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Trump is considering a new “travel ban” aimed at the migrant caravan

Here’s what we know.

Migrant Caravan Crosses Into Mexico
Members of a migrant caravan walk into the interior of Mexico after crossing the Guatemalan border on October 21, 2018, near Ciudad Hidalgo, Mexico.
John Moore/Getty Images

The Trump administration is reportedly considering using executive action to prevent people traveling in the migrant “caravan” from presenting themselves for asylum at the US-Mexico border.

The Department of Justice (DOJ) and Department of Homeland Security (DHS) are developing a plan that mimics the “travel ban” from 2017, the San Francisco Chronicle and other media outlets reported Thursday night: President Donald Trump would issue a proclamation preventing a certain “class” of people from being allowed to enter the US. It’s not yet clear how that “class” would be defined, but it would target either the “caravan” in particular or asylum-seekers more broadly.

It’s legal to seek asylum without papers, and the US government is obligated under international law not to send anyone back to a country where they are at risk of persecution due to race, nationality, religion, political opinions, or membership in a social group.

But the Trump administration appears to be laying the groundwork for a plan that would simply bar people from entering the US — presumably keeping Central American asylum-seekers on the Mexican side of the border.

The US government has already been restricting access at official US border crossings and requiring would-be asylum-seekers to wait before being allowed to enter, claiming space constraints at ports of entry.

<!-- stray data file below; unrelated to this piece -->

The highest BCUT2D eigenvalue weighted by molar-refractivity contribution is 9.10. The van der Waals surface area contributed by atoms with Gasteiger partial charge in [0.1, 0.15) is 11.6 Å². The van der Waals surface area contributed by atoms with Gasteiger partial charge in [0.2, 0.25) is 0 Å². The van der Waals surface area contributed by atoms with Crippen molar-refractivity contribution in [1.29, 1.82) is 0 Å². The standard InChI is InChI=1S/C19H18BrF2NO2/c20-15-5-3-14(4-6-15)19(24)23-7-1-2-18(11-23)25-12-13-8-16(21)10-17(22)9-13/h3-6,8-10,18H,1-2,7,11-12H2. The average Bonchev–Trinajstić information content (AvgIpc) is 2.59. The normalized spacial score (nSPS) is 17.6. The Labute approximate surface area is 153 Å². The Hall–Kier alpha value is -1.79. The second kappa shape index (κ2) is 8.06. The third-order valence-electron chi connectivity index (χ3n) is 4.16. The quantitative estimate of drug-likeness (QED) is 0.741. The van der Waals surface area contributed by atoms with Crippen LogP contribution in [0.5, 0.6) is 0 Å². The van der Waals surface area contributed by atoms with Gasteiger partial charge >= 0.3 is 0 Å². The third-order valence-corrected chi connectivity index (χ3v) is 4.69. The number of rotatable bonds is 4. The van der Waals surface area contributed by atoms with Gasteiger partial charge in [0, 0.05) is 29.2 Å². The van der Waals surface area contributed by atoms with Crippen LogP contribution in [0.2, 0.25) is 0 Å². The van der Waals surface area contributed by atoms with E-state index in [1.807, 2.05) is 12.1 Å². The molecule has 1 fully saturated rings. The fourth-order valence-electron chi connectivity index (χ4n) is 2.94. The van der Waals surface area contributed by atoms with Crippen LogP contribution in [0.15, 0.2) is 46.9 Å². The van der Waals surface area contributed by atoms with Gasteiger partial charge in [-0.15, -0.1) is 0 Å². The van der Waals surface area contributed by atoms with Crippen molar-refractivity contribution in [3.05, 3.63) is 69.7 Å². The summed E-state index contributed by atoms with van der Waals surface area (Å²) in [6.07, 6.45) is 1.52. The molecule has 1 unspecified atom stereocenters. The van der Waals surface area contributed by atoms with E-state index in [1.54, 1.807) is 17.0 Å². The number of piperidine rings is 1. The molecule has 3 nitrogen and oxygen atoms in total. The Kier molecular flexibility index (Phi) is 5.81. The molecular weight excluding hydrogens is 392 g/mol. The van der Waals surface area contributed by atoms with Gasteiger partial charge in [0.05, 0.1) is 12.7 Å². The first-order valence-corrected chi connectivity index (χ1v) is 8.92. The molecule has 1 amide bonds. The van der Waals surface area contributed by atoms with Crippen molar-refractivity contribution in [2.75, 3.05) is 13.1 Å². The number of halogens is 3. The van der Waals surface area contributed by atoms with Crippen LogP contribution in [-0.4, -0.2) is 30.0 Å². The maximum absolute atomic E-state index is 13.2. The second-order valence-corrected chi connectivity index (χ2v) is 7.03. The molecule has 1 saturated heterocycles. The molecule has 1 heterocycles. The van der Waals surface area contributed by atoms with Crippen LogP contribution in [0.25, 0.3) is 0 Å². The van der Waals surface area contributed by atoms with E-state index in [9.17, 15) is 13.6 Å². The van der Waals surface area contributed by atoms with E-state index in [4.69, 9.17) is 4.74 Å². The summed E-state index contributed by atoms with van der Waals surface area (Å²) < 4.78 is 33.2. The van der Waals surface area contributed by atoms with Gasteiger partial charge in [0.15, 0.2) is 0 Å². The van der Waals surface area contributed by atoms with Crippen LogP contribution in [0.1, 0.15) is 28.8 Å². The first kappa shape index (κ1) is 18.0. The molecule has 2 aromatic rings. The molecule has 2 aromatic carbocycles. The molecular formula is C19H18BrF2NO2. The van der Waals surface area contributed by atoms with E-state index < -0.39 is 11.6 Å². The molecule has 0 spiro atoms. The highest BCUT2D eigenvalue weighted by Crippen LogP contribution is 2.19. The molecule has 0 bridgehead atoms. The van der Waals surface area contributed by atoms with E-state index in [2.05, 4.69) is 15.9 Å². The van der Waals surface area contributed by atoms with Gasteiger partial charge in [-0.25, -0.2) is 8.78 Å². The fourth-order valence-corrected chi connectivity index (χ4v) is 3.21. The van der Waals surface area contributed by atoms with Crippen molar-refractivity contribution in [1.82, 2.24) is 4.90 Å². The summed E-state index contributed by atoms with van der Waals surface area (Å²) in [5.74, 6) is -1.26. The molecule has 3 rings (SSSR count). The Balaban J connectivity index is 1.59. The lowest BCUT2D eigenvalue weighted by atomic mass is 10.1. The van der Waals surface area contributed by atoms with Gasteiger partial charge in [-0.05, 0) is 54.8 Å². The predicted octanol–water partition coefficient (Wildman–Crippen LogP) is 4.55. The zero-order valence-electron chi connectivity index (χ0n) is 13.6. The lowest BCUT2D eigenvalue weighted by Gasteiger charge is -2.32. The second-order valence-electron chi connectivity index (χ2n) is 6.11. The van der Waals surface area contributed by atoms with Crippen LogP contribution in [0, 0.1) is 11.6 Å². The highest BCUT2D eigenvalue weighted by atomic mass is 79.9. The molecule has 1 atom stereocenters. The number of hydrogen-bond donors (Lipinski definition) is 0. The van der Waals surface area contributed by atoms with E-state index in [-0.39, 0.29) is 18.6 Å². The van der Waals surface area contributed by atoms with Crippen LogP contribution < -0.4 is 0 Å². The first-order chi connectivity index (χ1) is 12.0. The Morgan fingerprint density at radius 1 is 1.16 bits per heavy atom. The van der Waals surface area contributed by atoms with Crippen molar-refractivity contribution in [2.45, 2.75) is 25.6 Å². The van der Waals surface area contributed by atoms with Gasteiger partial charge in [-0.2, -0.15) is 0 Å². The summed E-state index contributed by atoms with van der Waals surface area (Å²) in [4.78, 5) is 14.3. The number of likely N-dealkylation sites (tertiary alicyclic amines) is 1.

The “caravan” of about 5,000 people, which originally set off from Honduras on October 12, is still weeks from the US-Mexico border. It is not going to arrive before the November 6 midterm elections, and it is already shrinking as caravan members decide to apply for asylum in Mexico or return to their home countries instead.

However, the Trump administration is in overdrive to respond to what Trump has called a “National Emergency.” The US is already sending 800 troops to the US-Mexico border to provide logistical support for Customs and Border Protection agents.

The proposal (or proposals) reported Thursday night are still under discussion. It’s not clear when or if the White House will act on them. If Trump does take executive action to ban entries in the name of stopping the caravan, though, it’s almost certainly going to attract another court challenge over executive authority to stop people from entering the US — and may well prevent many, many Central American asylum-seekers who aren’t in the caravan from being allowed into the US to make their case.

Here’s what we know:

  • The plan reported by the San Francisco Chronicle (which matches a plan Vox has heard is in the works) would have two parts.
  • The first step in the plan would be to publish a regulation barring asylum claims from anyone who’s subject to a presidential ban issued under section 212(f) of the Immigration and Nationality Act. That provision, also used in the travel ban, allows the president to “suspend the entry” of a “class of aliens” if he determines their entry would be “detrimental to the interests of the United States.”
  • The Trump administration has already been working on such a regulation as part of a broader package of asylum regulations being reviewed at DOJ and DHS.